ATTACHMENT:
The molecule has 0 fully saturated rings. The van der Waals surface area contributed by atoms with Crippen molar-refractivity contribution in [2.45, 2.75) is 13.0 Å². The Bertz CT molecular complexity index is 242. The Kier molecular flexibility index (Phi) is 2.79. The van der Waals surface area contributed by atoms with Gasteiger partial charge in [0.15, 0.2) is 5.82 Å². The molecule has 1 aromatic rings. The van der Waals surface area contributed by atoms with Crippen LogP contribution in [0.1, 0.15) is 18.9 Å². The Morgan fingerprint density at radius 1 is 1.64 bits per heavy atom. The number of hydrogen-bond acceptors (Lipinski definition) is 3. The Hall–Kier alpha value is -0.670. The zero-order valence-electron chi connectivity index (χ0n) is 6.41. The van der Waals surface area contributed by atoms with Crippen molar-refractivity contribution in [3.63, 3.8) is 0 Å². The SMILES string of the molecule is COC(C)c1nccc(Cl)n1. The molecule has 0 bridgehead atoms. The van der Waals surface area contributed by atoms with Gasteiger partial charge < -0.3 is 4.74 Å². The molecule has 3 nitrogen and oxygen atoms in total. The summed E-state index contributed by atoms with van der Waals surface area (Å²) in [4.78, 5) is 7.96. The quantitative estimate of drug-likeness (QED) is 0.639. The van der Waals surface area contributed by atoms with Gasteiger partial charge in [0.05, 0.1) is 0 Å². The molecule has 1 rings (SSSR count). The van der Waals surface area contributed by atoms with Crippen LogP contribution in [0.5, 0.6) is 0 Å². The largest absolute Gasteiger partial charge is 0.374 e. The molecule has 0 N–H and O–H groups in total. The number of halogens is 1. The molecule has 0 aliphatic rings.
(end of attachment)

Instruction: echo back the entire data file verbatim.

The molecule has 0 fully saturated rings. The van der Waals surface area contributed by atoms with Crippen molar-refractivity contribution in [2.45, 2.75) is 13.0 Å². The Bertz CT molecular complexity index is 242. The Kier molecular flexibility index (Phi) is 2.79. The van der Waals surface area contributed by atoms with Gasteiger partial charge in [0.15, 0.2) is 5.82 Å². The molecule has 1 aromatic rings. The van der Waals surface area contributed by atoms with Crippen LogP contribution in [0.1, 0.15) is 18.9 Å². The Morgan fingerprint density at radius 1 is 1.64 bits per heavy atom. The number of hydrogen-bond acceptors (Lipinski definition) is 3. The Hall–Kier alpha value is -0.670. The zero-order valence-electron chi connectivity index (χ0n) is 6.41. The van der Waals surface area contributed by atoms with Crippen molar-refractivity contribution in [3.63, 3.8) is 0 Å². The SMILES string of the molecule is COC(C)c1nccc(Cl)n1. The molecule has 0 bridgehead atoms. The van der Waals surface area contributed by atoms with Gasteiger partial charge < -0.3 is 4.74 Å². The molecule has 3 nitrogen and oxygen atoms in total. The summed E-state index contributed by atoms with van der Waals surface area (Å²) in [4.78, 5) is 7.96. The quantitative estimate of drug-likeness (QED) is 0.639. The van der Waals surface area contributed by atoms with Gasteiger partial charge in [0.05, 0.1) is 0 Å². The molecule has 1 rings (SSSR count). The van der Waals surface area contributed by atoms with Crippen LogP contribution in [0.5, 0.6) is 0 Å². The largest absolute Gasteiger partial charge is 0.374 e. The molecule has 0 N–H and O–H groups in total. The number of halogens is 1. The molecule has 0 aliphatic rings.